too much. >> Or basically you say, this is the

best I can do, so I'm going to stick with that, and that's a process.

>> With the final distance, with alignment, clustering, alignment,

clustering, and the big thing here, once again, and we're going to come again and

again to that, if we have a lot of this >> Small boxes.

>> Now, I want to reiterate to you, all this is done in three dimensions.

>> These 100x100x100 cubes, we have like 4,000 of them.

>> Sometimes we have 10, 20,000 of them.

>> So, a lot of computations. >> We need to align everybody with

everybody. >> We need to compare everybody to

everybody. >> We need to do that many, many times.

>> You can speed up these using different, basically, tricks.

>> One is for this particular case, going to Fourier domain.

>> Normally these things are implemented in GPU's and, and very, very

efficient implementations to make them run in hours and not in weeks.

>> So that's what we have that more challenging, the most challenging part,

computationally is this alignment part because we have to basically try all

these angles, and that's normally done in the, in the Fourier domain.

>> For these types of examples, as we say, because of the missing wedge and

because of the, the speed. >> Now, you have an algorithm.

>> You have, you've developed this image processing algorithm, and you're

going to use it to detect the three-dimensional shape of the envelope

in the HIV virus. >> But then you say to yourself, how do

I know if my algorithm works? Nobody has ever seen the envelope at the resolution

that I want to see it. >> So, how can I validate? And this is

very important when you're talking about medical.

>> Imaging. >> Because you don't want to make

mistake and mislead, let's say, a complete vaccine development because you

made a computational mistake. >> So, what you do in most image

processing, but in particular when you're talking with medical imaging, is you go

slow. >> First, you start from what are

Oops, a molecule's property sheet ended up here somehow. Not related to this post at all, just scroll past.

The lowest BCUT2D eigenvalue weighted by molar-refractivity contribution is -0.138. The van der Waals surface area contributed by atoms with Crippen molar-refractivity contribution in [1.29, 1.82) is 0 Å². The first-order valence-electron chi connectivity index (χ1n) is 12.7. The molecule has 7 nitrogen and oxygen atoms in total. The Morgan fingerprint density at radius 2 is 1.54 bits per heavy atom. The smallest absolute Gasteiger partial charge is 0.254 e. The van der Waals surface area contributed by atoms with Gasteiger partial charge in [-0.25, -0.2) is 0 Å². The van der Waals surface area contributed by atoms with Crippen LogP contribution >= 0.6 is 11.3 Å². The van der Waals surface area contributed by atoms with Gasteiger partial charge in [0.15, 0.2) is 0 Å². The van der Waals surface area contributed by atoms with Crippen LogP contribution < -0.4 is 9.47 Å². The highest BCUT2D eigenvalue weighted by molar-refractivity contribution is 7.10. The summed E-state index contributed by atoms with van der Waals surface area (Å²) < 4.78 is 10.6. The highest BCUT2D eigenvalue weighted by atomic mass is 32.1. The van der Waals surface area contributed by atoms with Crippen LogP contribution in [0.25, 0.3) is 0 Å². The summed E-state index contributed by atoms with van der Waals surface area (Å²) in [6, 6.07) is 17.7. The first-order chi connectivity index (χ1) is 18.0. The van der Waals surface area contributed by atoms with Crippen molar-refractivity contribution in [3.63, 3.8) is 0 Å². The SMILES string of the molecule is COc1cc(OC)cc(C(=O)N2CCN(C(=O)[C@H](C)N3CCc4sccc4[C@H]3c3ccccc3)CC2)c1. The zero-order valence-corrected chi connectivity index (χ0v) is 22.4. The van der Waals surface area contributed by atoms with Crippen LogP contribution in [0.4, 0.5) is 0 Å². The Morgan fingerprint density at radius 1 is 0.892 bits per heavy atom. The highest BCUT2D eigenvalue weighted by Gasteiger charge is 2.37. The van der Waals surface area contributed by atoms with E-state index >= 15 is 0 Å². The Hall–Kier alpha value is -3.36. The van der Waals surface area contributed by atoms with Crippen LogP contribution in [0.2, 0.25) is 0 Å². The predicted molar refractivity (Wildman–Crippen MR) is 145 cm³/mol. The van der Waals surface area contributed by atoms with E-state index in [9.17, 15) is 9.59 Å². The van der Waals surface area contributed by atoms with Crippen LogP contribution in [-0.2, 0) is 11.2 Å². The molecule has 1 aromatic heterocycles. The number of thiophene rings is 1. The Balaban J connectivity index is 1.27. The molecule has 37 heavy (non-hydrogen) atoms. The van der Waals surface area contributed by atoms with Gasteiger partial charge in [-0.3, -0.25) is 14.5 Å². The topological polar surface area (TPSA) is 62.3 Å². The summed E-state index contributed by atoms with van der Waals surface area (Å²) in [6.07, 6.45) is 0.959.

called phantoms. >> You create three dimension shapes

that look like viruses from your prior knowledge.

>> You add noise. >> You project them.

>> You make missing wedges. >> So you make them like they were

acquiring the microscope. >> And you run your algorithm for that.

>> You know the grand truth, because you created it.

>> You hope. >> To reconstruct.

>> And to you don't finish that, you don't move up.

>> So, you solve this. >> You say, great.

>> I put different structures. >> Phantoms I created.

>> I rotate, add noise, add missing wedge.

>> I got them back. >> I'm happy.

>> The next step, because it's almost impossible to do a perfect simulation.

>> Of everything that is going in the microscope, is you take particles that,

for some reason, we know their structure. >> Maybe because they are larger than

the HIVs, maybe because they are more rigid.

>> And they could be acquired with other technologies.

>> And one of them is what's called the GroEL, the GroEL.

>> So, you go into your microscope, you put GroEL, you run your algorithm.

>> You get the 3D shape that everybody knows is the right shape.

>> You say, okay, this is as much validation as I can do.

>> Now, I'm ready to do HIV. >> Even here, you can do a lot of

validation. >> For example.

>> You can take these 4000 samples and drop 500 of them.

>> Do your computations. >> Then drop a different 500 at random.

>> Do your computations. >> And you expect to get very similar

results. >> So, still here you have to do a lot

of validation. >> But this is a regular progress:

phantoms, no data, and then you go into the unknown.

>> Which is the HIV. >> Remember, we are looking for these

tiny spikes here, and which are, we're talking about basically, arms strokes